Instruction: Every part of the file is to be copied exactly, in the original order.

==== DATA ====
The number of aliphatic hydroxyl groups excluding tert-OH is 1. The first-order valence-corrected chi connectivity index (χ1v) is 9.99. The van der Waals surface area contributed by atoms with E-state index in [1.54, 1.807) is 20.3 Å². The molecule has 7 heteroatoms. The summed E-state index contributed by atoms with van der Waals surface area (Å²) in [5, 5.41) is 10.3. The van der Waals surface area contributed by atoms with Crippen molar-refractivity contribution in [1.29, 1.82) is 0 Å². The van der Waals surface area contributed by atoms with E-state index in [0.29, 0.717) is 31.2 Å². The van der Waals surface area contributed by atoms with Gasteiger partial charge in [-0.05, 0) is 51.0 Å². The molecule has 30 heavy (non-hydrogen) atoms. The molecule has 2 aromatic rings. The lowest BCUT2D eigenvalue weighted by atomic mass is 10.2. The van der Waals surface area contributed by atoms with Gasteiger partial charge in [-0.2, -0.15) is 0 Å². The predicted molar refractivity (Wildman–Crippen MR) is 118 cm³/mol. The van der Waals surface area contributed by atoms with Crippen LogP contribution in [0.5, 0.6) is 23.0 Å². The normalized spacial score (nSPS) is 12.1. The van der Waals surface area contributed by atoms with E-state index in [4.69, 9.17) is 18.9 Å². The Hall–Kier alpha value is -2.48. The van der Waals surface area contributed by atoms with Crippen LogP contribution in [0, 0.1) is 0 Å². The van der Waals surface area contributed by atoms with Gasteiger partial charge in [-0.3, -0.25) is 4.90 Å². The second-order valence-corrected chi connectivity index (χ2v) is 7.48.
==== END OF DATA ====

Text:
The number of aliphatic hydroxyl groups excluding tert-OH is 1. The first-order valence-corrected chi connectivity index (χ1v) is 9.99. The van der Waals surface area contributed by atoms with E-state index in [1.54, 1.807) is 20.3 Å². The molecule has 7 heteroatoms. The summed E-state index contributed by atoms with van der Waals surface area (Å²) in [5, 5.41) is 10.3. The van der Waals surface area contributed by atoms with Crippen molar-refractivity contribution in [1.29, 1.82) is 0 Å². The van der Waals surface area contributed by atoms with E-state index in [0.29, 0.717) is 31.2 Å². The van der Waals surface area contributed by atoms with Gasteiger partial charge in [-0.05, 0) is 51.0 Å². The molecule has 30 heavy (non-hydrogen) atoms. The molecule has 2 aromatic rings. The lowest BCUT2D eigenvalue weighted by atomic mass is 10.2. The van der Waals surface area contributed by atoms with Gasteiger partial charge in [-0.2, -0.15) is 0 Å². The predicted molar refractivity (Wildman–Crippen MR) is 118 cm³/mol. The van der Waals surface area contributed by atoms with Crippen LogP contribution in [0.5, 0.6) is 23.0 Å². The normalized spacial score (nSPS) is 12.1. The van der Waals surface area contributed by atoms with E-state index in [4.69, 9.17) is 18.9 Å². The Hall–Kier alpha value is -2.48. The van der Waals surface area contributed by atoms with Crippen LogP contribution in [0, 0.1) is 0 Å². The van der Waals surface area contributed by atoms with Gasteiger partial charge in [-0.3, -0.25) is 4.90 Å². The second-order valence-corrected chi connectivity index (χ2v) is 7.48.